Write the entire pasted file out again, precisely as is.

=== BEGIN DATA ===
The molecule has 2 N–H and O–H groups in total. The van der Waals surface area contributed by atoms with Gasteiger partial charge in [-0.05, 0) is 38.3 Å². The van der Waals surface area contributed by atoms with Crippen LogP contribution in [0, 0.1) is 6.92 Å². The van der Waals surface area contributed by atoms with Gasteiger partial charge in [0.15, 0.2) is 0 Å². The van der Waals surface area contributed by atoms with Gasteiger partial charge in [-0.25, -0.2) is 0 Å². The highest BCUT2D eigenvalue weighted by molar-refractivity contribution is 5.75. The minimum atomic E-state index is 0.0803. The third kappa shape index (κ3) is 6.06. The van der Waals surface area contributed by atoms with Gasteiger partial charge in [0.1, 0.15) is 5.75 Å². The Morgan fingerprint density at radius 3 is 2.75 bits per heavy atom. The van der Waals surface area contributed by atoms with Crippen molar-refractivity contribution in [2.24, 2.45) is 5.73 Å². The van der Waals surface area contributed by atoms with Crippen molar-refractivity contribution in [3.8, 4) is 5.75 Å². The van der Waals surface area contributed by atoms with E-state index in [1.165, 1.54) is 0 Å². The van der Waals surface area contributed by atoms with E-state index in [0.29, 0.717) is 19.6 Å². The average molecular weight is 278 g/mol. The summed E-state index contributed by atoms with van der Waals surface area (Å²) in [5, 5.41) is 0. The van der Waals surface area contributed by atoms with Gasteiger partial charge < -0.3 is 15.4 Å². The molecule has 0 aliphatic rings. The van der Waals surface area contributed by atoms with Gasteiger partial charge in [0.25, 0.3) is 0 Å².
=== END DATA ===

The molecule has 2 N–H and O–H groups in total. The van der Waals surface area contributed by atoms with Gasteiger partial charge in [-0.05, 0) is 38.3 Å². The van der Waals surface area contributed by atoms with Crippen LogP contribution in [0, 0.1) is 6.92 Å². The van der Waals surface area contributed by atoms with Gasteiger partial charge in [0.15, 0.2) is 0 Å². The van der Waals surface area contributed by atoms with Gasteiger partial charge in [-0.25, -0.2) is 0 Å². The highest BCUT2D eigenvalue weighted by molar-refractivity contribution is 5.75. The minimum atomic E-state index is 0.0803. The third kappa shape index (κ3) is 6.06. The van der Waals surface area contributed by atoms with Gasteiger partial charge in [0.1, 0.15) is 5.75 Å². The Morgan fingerprint density at radius 3 is 2.75 bits per heavy atom. The van der Waals surface area contributed by atoms with Crippen molar-refractivity contribution in [2.24, 2.45) is 5.73 Å². The van der Waals surface area contributed by atoms with Crippen molar-refractivity contribution in [3.8, 4) is 5.75 Å². The van der Waals surface area contributed by atoms with E-state index in [1.165, 1.54) is 0 Å². The van der Waals surface area contributed by atoms with E-state index in [0.29, 0.717) is 19.6 Å². The average molecular weight is 278 g/mol. The summed E-state index contributed by atoms with van der Waals surface area (Å²) in [5, 5.41) is 0. The van der Waals surface area contributed by atoms with Gasteiger partial charge < -0.3 is 15.4 Å². The molecule has 0 aliphatic rings. The van der Waals surface area contributed by atoms with Gasteiger partial charge in [0.25, 0.3) is 0 Å².